Monday, February 6, 2017
IN THIS ISSUE:
1. Start rehearsal on time every day. Be ready to give the downbeat right when class begins. Insist that everyone is ready to play at that time. Starting rehearsal with announcements, etc. just takes longer for the students to get "dialed in" and the last minute arrivals use that time to put their instrument together instead of listening. In addition, it shows the other students that being on time and ready is optional.
2. While playing the warm-up scale (or whatever you use), take the opportunity to make eye contact with every student in the band. It's a good first step to communication, and it lets them know that you're expecting an "interactive" teaching experience.
3. When you're talking to the group, insist on eye-contact from everyone. If they are messing with their music or instrument, they're not hearing you. If what you're saying is not important enough for their attention, why bother saying it? Also, be brief. Don't use 100 words to say something that only needs 10.
4. Students asking a director "Are we playing today?" is like asking the cafeteria workers "Are we eating today?". Taking a day off from playing should not be considered a reward.
5. The more time you spend on fundamentals, the faster they'll learn the concert music. Having a skill set that can be applied is much more effective than learning each skill as it occurs in music (and those 'spot skills' are unlikely to carry over to the next occurrence.)
6. If you want students to watch you while playing, you have to insist on it and train them to make it a habit. Don't expect them to look at you if all they see is the top of your head.
7. Teach students to be musicians who can make independent musical decisions. You can't possibly correct every pitch, rhythm, style, and tuning issue. The more they learn to do themselves, the more effective the process.
8. Students should only make markings on the music that give more information than what is already provided. If they miss the key, writing in a reminder accidental is more effective than just circling the note. Just circling means that they have to mentally process the meaning of the marking before applying it. In addition, students should be in a habit of making correct notations (accidentals before notes, not after or above.)
9. Students should learn to be comfortable playing by themselves. It will not be a traumatic event if it's a regular expectation.
10. Get off the podium. Move around the room. It will provide a great opportunity to correct posture, etc. In addition, kids are more likely to stay focused on task when you might be looking over their shoulder at any moment.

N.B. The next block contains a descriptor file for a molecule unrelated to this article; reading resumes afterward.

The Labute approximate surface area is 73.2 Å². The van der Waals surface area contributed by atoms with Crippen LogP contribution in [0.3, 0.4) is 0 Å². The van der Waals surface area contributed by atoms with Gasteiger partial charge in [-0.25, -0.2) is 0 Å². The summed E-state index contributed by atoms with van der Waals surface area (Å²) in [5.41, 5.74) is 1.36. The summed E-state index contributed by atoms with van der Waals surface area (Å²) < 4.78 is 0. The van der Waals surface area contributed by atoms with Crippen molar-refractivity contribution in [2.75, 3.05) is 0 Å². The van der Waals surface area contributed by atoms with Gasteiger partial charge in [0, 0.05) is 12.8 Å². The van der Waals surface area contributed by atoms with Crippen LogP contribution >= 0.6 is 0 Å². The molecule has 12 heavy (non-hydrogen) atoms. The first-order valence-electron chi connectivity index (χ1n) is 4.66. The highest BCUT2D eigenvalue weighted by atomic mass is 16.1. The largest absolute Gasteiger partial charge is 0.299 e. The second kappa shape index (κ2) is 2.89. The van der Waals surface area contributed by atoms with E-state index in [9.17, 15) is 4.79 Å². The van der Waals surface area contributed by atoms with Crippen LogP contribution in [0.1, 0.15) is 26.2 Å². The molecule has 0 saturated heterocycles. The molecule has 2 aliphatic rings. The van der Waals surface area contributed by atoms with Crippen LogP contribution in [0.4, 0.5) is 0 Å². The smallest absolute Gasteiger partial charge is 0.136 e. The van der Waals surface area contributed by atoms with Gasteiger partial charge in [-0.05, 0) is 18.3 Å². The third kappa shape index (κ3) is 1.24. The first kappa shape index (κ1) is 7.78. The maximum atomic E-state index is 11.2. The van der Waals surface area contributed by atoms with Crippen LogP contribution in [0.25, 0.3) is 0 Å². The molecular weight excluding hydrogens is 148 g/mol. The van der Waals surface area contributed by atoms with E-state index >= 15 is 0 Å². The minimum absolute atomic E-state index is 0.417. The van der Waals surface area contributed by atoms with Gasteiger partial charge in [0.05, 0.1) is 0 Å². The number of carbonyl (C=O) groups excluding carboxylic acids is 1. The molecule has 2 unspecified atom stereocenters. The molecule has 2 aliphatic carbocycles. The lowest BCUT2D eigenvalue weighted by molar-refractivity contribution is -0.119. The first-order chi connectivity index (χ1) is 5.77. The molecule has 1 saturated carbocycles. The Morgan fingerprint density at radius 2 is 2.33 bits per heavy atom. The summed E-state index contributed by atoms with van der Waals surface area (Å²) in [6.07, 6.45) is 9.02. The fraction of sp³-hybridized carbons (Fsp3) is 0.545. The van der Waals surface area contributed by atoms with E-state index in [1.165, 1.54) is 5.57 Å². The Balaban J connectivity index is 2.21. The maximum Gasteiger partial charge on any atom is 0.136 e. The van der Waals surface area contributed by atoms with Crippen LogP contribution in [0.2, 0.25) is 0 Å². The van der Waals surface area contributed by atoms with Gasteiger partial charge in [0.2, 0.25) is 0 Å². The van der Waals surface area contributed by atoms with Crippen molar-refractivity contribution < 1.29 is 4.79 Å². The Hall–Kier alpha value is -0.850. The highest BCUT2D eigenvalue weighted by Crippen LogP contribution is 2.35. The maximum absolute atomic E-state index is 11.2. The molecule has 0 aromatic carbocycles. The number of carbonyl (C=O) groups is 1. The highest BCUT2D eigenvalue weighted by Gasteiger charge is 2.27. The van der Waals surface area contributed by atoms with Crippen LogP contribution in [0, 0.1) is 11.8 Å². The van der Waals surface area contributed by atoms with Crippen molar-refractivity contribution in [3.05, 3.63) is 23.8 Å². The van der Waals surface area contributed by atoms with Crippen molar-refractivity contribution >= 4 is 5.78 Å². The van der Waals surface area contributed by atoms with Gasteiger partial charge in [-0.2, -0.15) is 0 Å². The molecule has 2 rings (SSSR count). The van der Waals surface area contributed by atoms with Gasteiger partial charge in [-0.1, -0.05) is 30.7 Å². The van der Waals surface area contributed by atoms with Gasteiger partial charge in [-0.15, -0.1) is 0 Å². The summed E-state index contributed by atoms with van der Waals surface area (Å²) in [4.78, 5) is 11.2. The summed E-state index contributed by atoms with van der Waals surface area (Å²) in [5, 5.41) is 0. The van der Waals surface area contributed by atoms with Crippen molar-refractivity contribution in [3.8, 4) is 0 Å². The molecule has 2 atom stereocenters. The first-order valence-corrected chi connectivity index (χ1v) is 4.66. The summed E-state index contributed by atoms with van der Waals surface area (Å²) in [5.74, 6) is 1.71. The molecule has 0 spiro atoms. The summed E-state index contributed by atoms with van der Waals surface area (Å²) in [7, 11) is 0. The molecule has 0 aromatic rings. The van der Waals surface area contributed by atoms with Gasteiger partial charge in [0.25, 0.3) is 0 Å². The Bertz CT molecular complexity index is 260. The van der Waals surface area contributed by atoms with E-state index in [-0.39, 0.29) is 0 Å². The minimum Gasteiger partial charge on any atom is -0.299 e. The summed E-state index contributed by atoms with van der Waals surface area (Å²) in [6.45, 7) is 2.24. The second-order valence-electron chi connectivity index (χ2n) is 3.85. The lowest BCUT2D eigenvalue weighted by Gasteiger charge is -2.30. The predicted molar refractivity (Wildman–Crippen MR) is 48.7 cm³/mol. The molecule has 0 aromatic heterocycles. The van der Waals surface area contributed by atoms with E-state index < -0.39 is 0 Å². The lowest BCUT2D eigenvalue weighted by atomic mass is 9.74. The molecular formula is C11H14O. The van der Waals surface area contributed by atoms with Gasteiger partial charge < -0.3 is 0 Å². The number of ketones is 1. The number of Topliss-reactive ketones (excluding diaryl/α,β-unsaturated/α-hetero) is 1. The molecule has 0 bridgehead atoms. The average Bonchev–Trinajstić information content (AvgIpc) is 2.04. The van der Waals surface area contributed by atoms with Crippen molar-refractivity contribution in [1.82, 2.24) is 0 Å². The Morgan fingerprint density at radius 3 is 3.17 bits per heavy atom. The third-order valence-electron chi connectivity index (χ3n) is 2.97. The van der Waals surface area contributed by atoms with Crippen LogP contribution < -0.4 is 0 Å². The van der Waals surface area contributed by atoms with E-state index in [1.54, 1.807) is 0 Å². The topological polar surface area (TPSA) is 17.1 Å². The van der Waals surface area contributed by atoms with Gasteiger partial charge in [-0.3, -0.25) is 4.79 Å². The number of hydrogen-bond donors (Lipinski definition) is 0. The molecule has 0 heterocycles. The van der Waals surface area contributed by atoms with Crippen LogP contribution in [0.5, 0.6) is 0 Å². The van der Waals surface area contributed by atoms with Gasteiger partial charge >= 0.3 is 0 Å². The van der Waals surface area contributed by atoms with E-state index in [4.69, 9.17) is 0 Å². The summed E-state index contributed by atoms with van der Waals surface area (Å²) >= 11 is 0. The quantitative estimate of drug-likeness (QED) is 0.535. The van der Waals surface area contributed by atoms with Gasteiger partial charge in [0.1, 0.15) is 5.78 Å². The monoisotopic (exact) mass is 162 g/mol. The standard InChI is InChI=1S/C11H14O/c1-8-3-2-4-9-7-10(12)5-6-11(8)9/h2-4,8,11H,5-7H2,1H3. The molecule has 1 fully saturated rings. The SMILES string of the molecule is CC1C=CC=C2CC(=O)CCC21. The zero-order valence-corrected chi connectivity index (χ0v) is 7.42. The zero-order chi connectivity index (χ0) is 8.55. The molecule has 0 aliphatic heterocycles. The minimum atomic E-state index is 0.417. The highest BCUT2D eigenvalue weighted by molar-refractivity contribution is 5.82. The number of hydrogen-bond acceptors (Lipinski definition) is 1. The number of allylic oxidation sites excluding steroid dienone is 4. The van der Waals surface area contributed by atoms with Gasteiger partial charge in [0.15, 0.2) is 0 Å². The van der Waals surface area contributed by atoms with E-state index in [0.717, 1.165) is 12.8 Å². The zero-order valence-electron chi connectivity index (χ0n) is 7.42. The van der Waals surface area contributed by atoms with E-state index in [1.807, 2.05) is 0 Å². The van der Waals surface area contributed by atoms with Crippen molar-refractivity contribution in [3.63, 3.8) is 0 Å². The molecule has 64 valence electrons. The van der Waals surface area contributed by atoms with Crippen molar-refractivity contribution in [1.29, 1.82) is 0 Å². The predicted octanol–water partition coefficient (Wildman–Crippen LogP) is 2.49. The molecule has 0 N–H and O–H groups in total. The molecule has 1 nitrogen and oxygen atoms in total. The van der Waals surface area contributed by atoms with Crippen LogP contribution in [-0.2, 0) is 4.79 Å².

No, this isn't a lecture encouraging you to eat healthy, exercise regularly, and get plenty of rest. Instead, I'm going to encourage you to be selfish in your next rehearsal and governed by your own needs and development instead of the musical needs of your students. Sound interesting?
The best education in music, for me personally, was a two-week intersession course, Advanced Rehearsal Techniques Through Video Microrehearsal, presented by Dr. Stephen Paul and Dr. William Wakefield. The course presented a number of different rehearsal techniques and allowed the participants to apply them in a 12-15 minute videotaped rehearsal each day. The objective was to focus on ourselves as teachers, not the final musical product. Videotaping the rehearsals was a critical course component, providing the opportunity to reflect and analyze our teaching. Below are some of the rehearsal skills we addressed in the course.
Many of us videotape our rehearsals, but usually to analyze our conducting. Instead of always watching yourself conducting music, occasionally take the opportunity to evaluate yourself teaching music. Videotape a rehearsal and focus on some of these rehearsal skills:
Set / Follow-through / Response
It sounds strange to put the spotlight on ourselves as we prepare our ensembles for upcoming contests and festivals. So much of what we do is focused on our students and ultimately, the performance. Experiment with being selfish every now and then by videotaping yourself. You will have to believe that by taking care of yourself, in the long run, your ensemble will be better served.
Contact Your Local Palen Music Center Representative
Can we assist you with anything? Please contact your local Palen Music Center school road representative for all of your music education needs.